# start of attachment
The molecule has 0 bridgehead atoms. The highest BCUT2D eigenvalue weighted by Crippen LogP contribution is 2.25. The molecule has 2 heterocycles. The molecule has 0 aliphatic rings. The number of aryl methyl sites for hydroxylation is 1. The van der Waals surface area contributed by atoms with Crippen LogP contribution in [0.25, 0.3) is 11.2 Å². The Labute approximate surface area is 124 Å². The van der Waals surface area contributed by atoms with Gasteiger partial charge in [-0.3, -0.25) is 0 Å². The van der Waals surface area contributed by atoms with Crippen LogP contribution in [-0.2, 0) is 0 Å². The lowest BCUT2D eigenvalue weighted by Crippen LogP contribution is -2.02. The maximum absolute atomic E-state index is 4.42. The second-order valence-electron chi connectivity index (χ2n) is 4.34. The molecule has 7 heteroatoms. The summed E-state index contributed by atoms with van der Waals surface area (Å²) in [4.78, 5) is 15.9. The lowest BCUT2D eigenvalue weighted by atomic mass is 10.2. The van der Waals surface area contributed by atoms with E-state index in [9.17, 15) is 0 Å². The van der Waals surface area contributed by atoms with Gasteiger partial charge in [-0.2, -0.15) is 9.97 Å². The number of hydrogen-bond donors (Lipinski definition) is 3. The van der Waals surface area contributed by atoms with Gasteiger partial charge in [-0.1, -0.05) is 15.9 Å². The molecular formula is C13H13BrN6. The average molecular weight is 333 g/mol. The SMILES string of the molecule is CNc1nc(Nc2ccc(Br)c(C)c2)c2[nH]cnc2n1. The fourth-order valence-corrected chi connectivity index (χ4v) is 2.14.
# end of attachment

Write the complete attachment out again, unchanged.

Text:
The molecule has 0 bridgehead atoms. The highest BCUT2D eigenvalue weighted by Crippen LogP contribution is 2.25. The molecule has 2 heterocycles. The molecule has 0 aliphatic rings. The number of aryl methyl sites for hydroxylation is 1. The van der Waals surface area contributed by atoms with Crippen LogP contribution in [0.25, 0.3) is 11.2 Å². The Labute approximate surface area is 124 Å². The van der Waals surface area contributed by atoms with Gasteiger partial charge in [-0.3, -0.25) is 0 Å². The van der Waals surface area contributed by atoms with Crippen LogP contribution in [-0.2, 0) is 0 Å². The lowest BCUT2D eigenvalue weighted by Crippen LogP contribution is -2.02. The maximum absolute atomic E-state index is 4.42. The second-order valence-electron chi connectivity index (χ2n) is 4.34. The molecule has 7 heteroatoms. The summed E-state index contributed by atoms with van der Waals surface area (Å²) in [4.78, 5) is 15.9. The lowest BCUT2D eigenvalue weighted by atomic mass is 10.2. The van der Waals surface area contributed by atoms with E-state index in [9.17, 15) is 0 Å². The van der Waals surface area contributed by atoms with Gasteiger partial charge in [-0.2, -0.15) is 9.97 Å². The number of hydrogen-bond donors (Lipinski definition) is 3. The van der Waals surface area contributed by atoms with Gasteiger partial charge in [-0.1, -0.05) is 15.9 Å². The molecular formula is C13H13BrN6. The average molecular weight is 333 g/mol. The SMILES string of the molecule is CNc1nc(Nc2ccc(Br)c(C)c2)c2[nH]cnc2n1. The fourth-order valence-corrected chi connectivity index (χ4v) is 2.14.